Meet Jill Silbert

Meet Jill, an advocate for families with neurodiverse children. From studying psychology to becoming a nurse at Johns Hopkins University, Jill also established the Connector position for neurodiverse families. Discover her insights, successful initiatives and personal experiences in supporting these families. Dive into the interview for an inspiring look at her impactful work.

Tell us about yourself:

I was born and raised in Potomac, Maryland. I went to undergraduate at American University in Washington DC and studied psychology. After college I had a few different jobs (outdoor education teacher in California, waitress and working with adults with chronic mental illness) and through all of these experiences I decided that I wanted to work in the medical field. I went back to school at Johns Hopkins University and got my degree in nursing. I have been in Baltimore ever since! I met my husband Jeremy here. We now live in Pikesville and have 2 kids, a 4-year-old son and a 2-year-old daughter. We also have a 14-year-old puggle dog named Simba.

Can you share the inspiration behind creating the Connector position for families with neurodiverse children and other special needs, and what motivated you to initiate this role?

As the parent of a young neurodiverse child, I remember going to events in the community and loving them but feeling like they were all designed for neurotypical children. I wanted to create a space where parents could bring their children to activities where there was no judgment or expectations placed on the children.

As a registered nurse and nurse administrator, how do you leverage your professional background to support families with special needs?

As a former hospital nurse and a current school nurse, I have lots of experience working with children and families with special needs. I have seen first-hand the extra energy and resources that it takes to have a child with any special needs. I like to be able to be a resource for these families and help connect them with community resources and support so that their journey can be easier.

How do you approach creating events that are inclusive and welcoming to everyone, and can you share some examples of successful initiatives or programs you have organized?

With my programming, my main goal is for everyone to feel accepted and enjoy the activity and that it is accessible to everyone. One of my favorite places in Baltimore is “We Rock the Spectrum” in Owings Mills. It is a sensory gym that has all kinds of activities and equipment there. They have swings, trampolines, slides and even a calming room. I like bringing groups from the community here because there is something for every child to do depending on what their sensory needs are at the time.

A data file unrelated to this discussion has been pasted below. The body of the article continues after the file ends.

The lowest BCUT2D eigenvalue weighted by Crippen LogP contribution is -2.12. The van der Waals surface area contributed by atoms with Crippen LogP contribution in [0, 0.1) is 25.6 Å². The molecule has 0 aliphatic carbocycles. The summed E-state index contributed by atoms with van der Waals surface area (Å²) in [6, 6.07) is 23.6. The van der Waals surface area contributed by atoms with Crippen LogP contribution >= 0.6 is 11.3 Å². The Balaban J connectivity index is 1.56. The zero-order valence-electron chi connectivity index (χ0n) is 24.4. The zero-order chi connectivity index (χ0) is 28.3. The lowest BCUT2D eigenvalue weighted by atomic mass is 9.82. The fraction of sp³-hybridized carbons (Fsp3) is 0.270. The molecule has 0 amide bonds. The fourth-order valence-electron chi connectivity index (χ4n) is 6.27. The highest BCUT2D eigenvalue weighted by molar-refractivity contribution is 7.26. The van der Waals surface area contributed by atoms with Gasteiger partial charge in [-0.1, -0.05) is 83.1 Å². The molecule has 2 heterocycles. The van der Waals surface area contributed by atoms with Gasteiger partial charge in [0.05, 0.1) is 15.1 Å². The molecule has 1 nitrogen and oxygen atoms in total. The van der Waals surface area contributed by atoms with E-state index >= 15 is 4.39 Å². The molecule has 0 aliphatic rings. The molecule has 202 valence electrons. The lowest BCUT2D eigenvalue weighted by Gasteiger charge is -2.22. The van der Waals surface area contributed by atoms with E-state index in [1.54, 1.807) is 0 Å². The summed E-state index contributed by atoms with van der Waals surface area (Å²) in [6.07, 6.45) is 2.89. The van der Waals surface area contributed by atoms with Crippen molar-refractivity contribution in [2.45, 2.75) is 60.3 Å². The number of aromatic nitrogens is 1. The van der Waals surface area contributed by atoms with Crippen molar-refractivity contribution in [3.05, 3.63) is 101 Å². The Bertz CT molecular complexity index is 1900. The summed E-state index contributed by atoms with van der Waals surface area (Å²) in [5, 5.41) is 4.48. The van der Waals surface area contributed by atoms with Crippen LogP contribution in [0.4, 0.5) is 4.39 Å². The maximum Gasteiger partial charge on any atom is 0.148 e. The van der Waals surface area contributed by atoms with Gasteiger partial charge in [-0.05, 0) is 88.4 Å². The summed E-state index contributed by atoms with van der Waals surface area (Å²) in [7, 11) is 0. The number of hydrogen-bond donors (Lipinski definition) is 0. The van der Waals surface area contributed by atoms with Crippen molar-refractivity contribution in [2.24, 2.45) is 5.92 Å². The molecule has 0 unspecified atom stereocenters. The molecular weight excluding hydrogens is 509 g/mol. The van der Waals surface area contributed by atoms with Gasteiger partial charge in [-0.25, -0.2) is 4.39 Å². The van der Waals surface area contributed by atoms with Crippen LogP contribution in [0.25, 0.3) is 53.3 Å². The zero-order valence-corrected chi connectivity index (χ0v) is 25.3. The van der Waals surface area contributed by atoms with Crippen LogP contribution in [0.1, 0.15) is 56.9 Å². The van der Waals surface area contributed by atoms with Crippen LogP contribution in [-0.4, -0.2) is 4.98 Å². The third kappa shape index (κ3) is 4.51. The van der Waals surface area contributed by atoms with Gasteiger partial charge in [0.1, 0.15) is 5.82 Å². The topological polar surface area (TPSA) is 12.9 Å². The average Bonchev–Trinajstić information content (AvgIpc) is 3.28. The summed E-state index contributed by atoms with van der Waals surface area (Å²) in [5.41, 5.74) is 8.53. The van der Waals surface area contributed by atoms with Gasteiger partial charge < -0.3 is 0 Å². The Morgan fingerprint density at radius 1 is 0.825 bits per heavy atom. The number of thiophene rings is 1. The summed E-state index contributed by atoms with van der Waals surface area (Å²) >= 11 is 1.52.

What personal experiences have shaped your understanding of the needs and challenges faced by families with neurodiverse children?

I have a nephew who has severe medical challenges. I have seen the struggles that he has faced and that my sister and brother-in-law have faced. Through our experience, I understand that some children process things differently, so what may work for one child will not work for all children.

How do you balance your professional life with your family life? What do you do to take some time for yourself?

One of the major reasons why I left hospital nursing was because it did not allow me the work-life balance that I was looking for as a mom. While I love my job and being a nurse, my children always come first when they need me. That is non-negotiable. Working as a school nurse, I am off on all holidays and have lots of breaks. It’s definitely a puzzle trying to juggle 2 kids, work and taking time for myself but I try to get creative to be able to be my best self for everyone.

I love to run when I have downtime. I like to just be alone with my music and enjoy the outdoors. I find it very meditative. I also love being with friends and family. I just started a podcast too with 3 of my best mom friends called “Kvetch and Co”. We talk about the joys and challenges of balancing motherhood and work. Check us out if you need a good laugh!

Reach out to Jill for programming for families with neurodiverse children, email